Progressive politics, ideas & culture


Save the Coach House

This Magazine Staff

I’ve never found the University of Toronto downtown campus particularly welcoming. As a shy undergraduate living off campus (and commuting more than three hours a day for much of my time there) its ivied and gargoyled buildings were beautiful but intimidating. I made very few friends there, and, like many alumni, have a somewhat sour memory of those days. However what has stuck with me is the belief that despite its unfriendliness (due mainly to its size) this is one of Canada’s great university campuses, and an architectural treasure.
I have been alarmed lately by the redevelopment of the grounds surrounding the site. A decade-long capital campaign to ‘restore’ the grounds around the campus (which for those of you who are not in Toronto, sits beside Queen’s Park between Bloor and College Streets). What the actual result has been, as far as I can tell, are cobblestones and trees on St George Street and the erection of monstrous concrete phalluses on the College Street entrance that act as a barrier — they form a gated entrance. One of the most charming things about the St George Campus has always been the accessibility of the grounds. Anyone can walk through the grounds, without feeling like you are a tourist, or trespassing. Not only is there a wonderful mix of old and new architecture and grassy playing fields, but until recently, many non-university businesses occupied space on the grounds, adding to the feeling that the campus was integrated into the neighbourhood — a feeling you don’t get on most university campuses.
What has this on my mind today is the latest in a series of mis-steps by University of Toronto organizations, this time the Campus Co-op, bent on change at any cost. The co-op is well-known to anyone who shared a house with 15 other students during their time at UofT. A student run housing co-operative, they own a number of houses on Huron Street which they operate as rooming houses for students. For the past 40 years, they have also been landlord to Coach House Books, which operates out of the coach house off Huron on bpnichol lane (so named for the award-winning ‘concrete’ poet, novelist and playwright).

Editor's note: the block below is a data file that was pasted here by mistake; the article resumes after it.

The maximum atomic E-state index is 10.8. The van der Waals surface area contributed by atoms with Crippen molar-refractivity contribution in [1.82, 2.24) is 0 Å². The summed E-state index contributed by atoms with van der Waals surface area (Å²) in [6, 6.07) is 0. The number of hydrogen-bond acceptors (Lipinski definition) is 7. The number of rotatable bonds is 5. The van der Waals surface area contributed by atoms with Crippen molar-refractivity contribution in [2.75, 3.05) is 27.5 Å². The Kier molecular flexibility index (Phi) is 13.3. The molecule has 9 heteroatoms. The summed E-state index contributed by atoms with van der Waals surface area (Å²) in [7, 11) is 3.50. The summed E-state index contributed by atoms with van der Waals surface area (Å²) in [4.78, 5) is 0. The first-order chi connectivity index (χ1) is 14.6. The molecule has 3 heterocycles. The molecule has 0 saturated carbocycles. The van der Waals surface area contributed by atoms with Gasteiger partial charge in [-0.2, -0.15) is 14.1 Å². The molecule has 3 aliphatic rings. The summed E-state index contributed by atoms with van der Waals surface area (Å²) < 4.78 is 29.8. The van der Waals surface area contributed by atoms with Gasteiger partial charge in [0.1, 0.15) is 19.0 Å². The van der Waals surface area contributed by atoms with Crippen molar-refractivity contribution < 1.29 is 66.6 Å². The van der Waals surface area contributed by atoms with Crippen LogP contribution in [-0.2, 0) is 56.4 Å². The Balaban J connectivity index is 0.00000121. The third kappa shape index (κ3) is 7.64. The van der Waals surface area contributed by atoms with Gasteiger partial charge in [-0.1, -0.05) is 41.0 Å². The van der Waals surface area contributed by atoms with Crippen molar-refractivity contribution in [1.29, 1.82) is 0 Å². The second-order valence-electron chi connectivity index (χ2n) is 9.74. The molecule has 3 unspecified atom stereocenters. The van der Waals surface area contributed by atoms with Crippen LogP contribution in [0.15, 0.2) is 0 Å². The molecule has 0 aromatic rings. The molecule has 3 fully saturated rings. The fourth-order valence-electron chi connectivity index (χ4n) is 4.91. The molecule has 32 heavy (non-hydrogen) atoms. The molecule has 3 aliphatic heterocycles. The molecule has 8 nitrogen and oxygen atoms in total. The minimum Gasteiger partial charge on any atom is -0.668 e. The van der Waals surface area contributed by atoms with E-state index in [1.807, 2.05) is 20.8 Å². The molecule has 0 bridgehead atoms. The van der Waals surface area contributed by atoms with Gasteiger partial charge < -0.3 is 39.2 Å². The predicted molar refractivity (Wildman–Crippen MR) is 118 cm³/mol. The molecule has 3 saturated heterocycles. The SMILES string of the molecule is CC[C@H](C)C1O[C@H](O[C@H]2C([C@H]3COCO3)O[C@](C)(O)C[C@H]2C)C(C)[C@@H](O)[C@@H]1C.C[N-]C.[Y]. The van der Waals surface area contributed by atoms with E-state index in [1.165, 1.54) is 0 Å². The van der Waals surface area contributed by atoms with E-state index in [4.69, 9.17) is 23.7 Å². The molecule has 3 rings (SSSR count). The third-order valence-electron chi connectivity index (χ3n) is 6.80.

The Co-op has brought forward plans this year to redevelop much of their land to allow more student housing. Unfortunately this also includes the destruction of the little Coach House. Not only will this likely mean the end of the press and the publisher, more importantly, it means the loss of a significant historical site.
Some background from the Coach House site:
“Several of Canada’s foremost writers have been published here, and many more spent their early years discovering and learning about writing, editing and bookmaking on the same equipment we use today. The building, both funky and folksy, is a living museum, still furnished with the same chairs, coffee table and Linotype machine that Coach House started with. Michael Ondaatje and George Bowering return regularly, to talk about new projects and to sip coffee with younger generations of writers. And, while Coach House is still helmed by its original founder, a younger staff has managed to continue the Coach House tradition of being the liveliest literary press in the country, publisher of such recent gems as Christian Bök’s Eunoia and Andrew Kaufman’s All My Friends Are Superheroes.”
The historical significance of the Coach House building demands that steps be taken by the city to save it. They will present their case to the City of Toronto this week in the hopes that they will be formally designated a Heritage site, and thus be protected from demolition. This would require the architects to come up with a work-around solution, at the very least. Currently they are hosting an online petition that has been signed by over one thousand supporters, from unknowns like myself to poets and Coach House alum George Bowering and Dennis Lee. I urge you to learn more about the Coach House and add your name to its list of supporters.

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